fighting spam and scams on the Internet
"419" Scam – Advance Fee / Fake Lottery Scam
The so-called "419" scam is a type of fraud dominated by criminals from Nigeria and other countries in Africa. Victims of the scam are promised a large amount of money, such as a lottery prize, inheritance, money sitting in some bank account, etc.
Victims never receive this non-existent fortune but are tricked into sending their money to the criminals, who remain anonymous. They hide their real identity and location by using fake names and fake postal addresses as well as communicating via anonymous free email accounts and mobile phones.
Keep in mind that scammers DO NOT use their real names when defrauding people.
The criminals either abuse names of real people or companies or invent names or addresses.
Any real people or companies mentioned below have NO CONNECTION to the scammers!
Read more about such scams here or in our 419 FAQ. Use the Scam-O-Matic to verify suspect emails.
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Some comments by the Scam-O-Matic about the following email:
- This email uses a separate reply address that is different from the sender address. Spammers use this to get replies even when the original spam sending accounts have been shut down. Also, sometimes the sender addresses are legitimate looking but fake and only the reply address is actually an email account controlled by the scammers.
- The following phrases in this message should put you on alert:
- "i will like you to " (a common phrase found in 419 scams)
- "hundred thousand us dollars" (they want you to be blinded by the prospect of quick money, but the only money that ever changes hands in 419 scams is from you to the criminals)
- "top secret" (scammers urge victims to keep the transaction secret because they don't want anyone to point out to them that it is a scam)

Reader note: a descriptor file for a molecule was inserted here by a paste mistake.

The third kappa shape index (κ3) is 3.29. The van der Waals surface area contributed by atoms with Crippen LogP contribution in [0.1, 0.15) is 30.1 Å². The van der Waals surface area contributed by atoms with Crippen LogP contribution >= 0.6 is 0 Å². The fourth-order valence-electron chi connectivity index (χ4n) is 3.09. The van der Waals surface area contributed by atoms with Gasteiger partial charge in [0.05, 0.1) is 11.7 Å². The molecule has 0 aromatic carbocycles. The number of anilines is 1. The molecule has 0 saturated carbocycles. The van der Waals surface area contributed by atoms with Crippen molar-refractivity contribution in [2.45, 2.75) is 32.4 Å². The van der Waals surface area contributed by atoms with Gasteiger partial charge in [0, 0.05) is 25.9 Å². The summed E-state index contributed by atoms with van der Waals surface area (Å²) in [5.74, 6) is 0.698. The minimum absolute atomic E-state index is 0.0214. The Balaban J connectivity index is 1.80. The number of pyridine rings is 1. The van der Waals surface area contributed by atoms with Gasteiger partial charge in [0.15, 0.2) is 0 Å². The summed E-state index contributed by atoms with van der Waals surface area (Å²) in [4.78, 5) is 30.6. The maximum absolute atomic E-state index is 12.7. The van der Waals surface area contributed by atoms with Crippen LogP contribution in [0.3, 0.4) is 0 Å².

- "my direct line" (a "direct line" in a scam usually means an untraceable mobile phone number used by a scammer in an internet cafe, a redirection service number that forwards to a mobile or a free voicemailbox in a different country.)
- This email message is a next of kin scam.
Fraud email example:
From: "From Mr.Aziz Issa" <firstname.lastname@example.org>
Date: Wed, 12 Jan 2022 16:19:55 +0000
Subject: Greetings From Mr.Aziz Issa
From Mr.Aziz Issa
Bill And Exchange Manager
Freeaing International Dept
Ouagadougou Burkina Faso
MY DIRECT LINE : +226 72 21 62 99
Greeting to you,
With due respect to your person and much sincerity of purpose, Itâs my
pleasure to write you today, I am Mr.Aziz Issa,I work in a Banque
International Du Burkina Faso (B.I.B) Bank. I hope that you will not
expose or betray this trust and confident that am about to repose in
you for the benefit of our both families.
Am in need of your help as a foreigner to transfer (($25.5m US
dollars)(Twenty Five Million five hundred thousand US Dollars)) into
your account,The fund is for late .Robert William, a Germany
nationality. whom died on December 2014 in plane crash with Airbus
A320 Plane. living nobody as the next of kin to the fund. Risk is
completely 100% free for this transaction.
Please I will like you to keep this proposal as a top secret or delete
it from your mail box, if you are not interested.
I agree that 50% of this money will be for you as a foreign partner,
in respect to the provision of a foreign account,and 50% will be for
Also know that immediately this fund is transfered to your account, I
will resign from my work and come over to your country for the
sharing of the money and for you to help me and direct me on what is
profitable that i can invest my own share of the money on it in your
Please you should call me immediately (+226 72 21 62 99) as soon as
you receive this letter for more explanation. .
MY DIRECT LINE : +226 72 21 62 99